Deva Fortification is believed to be one of the most important medieval fortifications in Transylvania
Today we are headed to the west of Romania, to the Deva Fortification, believed to be one of the most important medieval fortifications in Transylvania. But we will definitely not stop here, because the tourism potential of Hunedoara is vast, and is able to cater to lovers of culture, history, as well as trekking and traveling.
Our host today is Camelia Bedea, director of the Social and Economic Development Agency of Hunedoara County.
“This is a county full of history, traditions, of very nice people. In order to help the Romanian or foreign tourist we recently financed a mobile app for tourism, Discover Hunedoara. We can start from the city of Deva, where you can visit the fortification. At the base of the fortification we have the Magna Curia palace. There we have a lot of exhibits, both Dacian and Roman. It is a museum well worth visiting. The fortification can be reached by cable car or on foot. From up there on the battlements you can see the entire city and its surroundings, including the peak of Retezat. And then we have the famous stone churches in villages around Deva.”
Deva has been documented since 1269, and is the seat of Hunedoara County. The city is renown for its medieval fortification, situated in the Dealul Cetatii Nature Reserve at the north of the city. It was ruled by voivodes, by princes, by counts and duchesses. It was given as a gift, inherited, sold, and besieged many times. All those noblemen have left a mark: a defense wall, a room, a ballroom, or even a multiple level extension of the fortifications. They used it equally as a defense structure and a home, and a luxury one at that. At this point it has been mostly restored, and the cable car that takes visitors there is the only slanted cable car in the country. In terms of how long it takes to reach the walls and the ascent, it is among the first in Europe. Camelia Bedea told us about heading to the castle:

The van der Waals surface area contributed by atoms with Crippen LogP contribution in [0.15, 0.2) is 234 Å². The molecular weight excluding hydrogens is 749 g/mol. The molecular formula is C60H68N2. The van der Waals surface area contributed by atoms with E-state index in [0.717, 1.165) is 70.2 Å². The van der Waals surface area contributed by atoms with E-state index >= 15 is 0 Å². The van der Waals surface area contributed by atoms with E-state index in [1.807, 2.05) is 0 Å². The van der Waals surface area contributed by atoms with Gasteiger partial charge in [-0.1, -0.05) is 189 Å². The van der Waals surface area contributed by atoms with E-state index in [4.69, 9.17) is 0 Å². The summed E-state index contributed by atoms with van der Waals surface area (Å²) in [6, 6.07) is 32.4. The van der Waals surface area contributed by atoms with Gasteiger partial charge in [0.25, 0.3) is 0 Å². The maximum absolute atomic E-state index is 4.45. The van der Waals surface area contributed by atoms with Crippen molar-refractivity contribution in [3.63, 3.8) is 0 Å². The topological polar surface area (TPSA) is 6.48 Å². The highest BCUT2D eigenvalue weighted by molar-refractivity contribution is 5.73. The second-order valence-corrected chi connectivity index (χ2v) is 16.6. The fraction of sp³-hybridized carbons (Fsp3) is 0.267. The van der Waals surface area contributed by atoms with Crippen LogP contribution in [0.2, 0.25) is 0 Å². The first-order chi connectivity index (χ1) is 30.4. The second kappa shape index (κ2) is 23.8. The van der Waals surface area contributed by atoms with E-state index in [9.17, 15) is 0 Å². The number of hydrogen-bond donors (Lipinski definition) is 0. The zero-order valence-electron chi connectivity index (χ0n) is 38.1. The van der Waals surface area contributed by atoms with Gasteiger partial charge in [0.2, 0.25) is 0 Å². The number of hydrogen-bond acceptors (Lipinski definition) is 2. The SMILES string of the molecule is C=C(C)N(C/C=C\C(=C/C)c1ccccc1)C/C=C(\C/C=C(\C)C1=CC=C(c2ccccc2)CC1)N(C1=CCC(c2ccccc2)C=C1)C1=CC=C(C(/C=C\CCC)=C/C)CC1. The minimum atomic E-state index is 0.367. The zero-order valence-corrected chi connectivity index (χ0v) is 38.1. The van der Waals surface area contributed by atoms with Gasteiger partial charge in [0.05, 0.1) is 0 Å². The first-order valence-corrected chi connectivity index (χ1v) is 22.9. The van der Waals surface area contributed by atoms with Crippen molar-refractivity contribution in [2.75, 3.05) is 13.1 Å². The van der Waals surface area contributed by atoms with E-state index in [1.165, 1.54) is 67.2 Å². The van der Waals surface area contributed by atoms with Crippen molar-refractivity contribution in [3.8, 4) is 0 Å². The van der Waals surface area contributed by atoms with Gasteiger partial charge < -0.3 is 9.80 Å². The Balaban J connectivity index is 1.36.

“My first recommendation is to go to Hunedoara Castle. It is under repairs, but it can be visited year round. In the inner courtyard they have a lot of festivals and concerts. After Hunedoara Castle you can go to Geoagiu Bai resort, famous for its thermal waters. There you can find a modern treatment base, in a very quiet place. You can also find a waterfall there. Then you definitely have to head for Sarmizegetusa Regia. It was the core fortified city of our Dacian forefathers. It is a special place of beauty, and very easy to reach. Next to it you find Ulpia Traiana Sarmizegetusa, with exhibits from Roman times, since this was the provincial capital of the Romans here. In terms of UNESCO monuments we have in our county the chain of Dacian fortifications, the Retezat National Park, and the Hateg Country UNESCO International Geopark.”
Right now across the world there are 140 UNESCO sites labeled 'geopark', as told to us by Adina Popa, heritage manager of the Dinosaur Geopark.
“This is a special place in Romania, because we are a UNESCO site, the only territory in the global geopark network, and part of the UNESCO international program for geoscience and geoparks. The visitors can discover a land of fantasy, but also true stories, based on scientific research explained in an easy to understand way for everyone. Here we are telling not only the story of the midget dinosaurs that lived on what used to be the Isle of Hateg, 70 million years ago, but we are also telling the story of the Earth, the story of nature, and especially the story of people. We have created a network of short stopovers. In each of them we tell a story, urging the tourists to continue on the trail, so that in the end they can get a complete picture of the geopark and Hateg County.”
In the town of Hateg we also have the Geopark House, which Adina Popa recommends as the starting point of the trip:
“There we have a permanent exhibition called 'Dragons and Dinosaurs', and a model of a midget dinosaur discovered in this area. It is a stunted dragon created by one of the most famous paleo-artists in the world, Canadian Brian Cooley. Then we have Volcano House, where we tell the story of volcanoes, because the former Isle of Hateg was a volcanic territory, with a tropical climate, an environment totally different from what it is now. We also have the House of Traditions, where we talk about just that, the local traditions. We then have the House of Arts and Sciences, where we have two exhibitions. One is dedicated to earthquakes and how they occur, another one is dedicated to the paleontology discoveries in Hateg Country. We also have the House of Midget Dinosaurs, where the tourist can see what happens in a paleontology digging site, how the scientists can bring up to light the dinosaur and small mammal fossils that can be found here. All these are points on the trail that we recommend to tourists who want to cover as much as they can in Hateg Country.”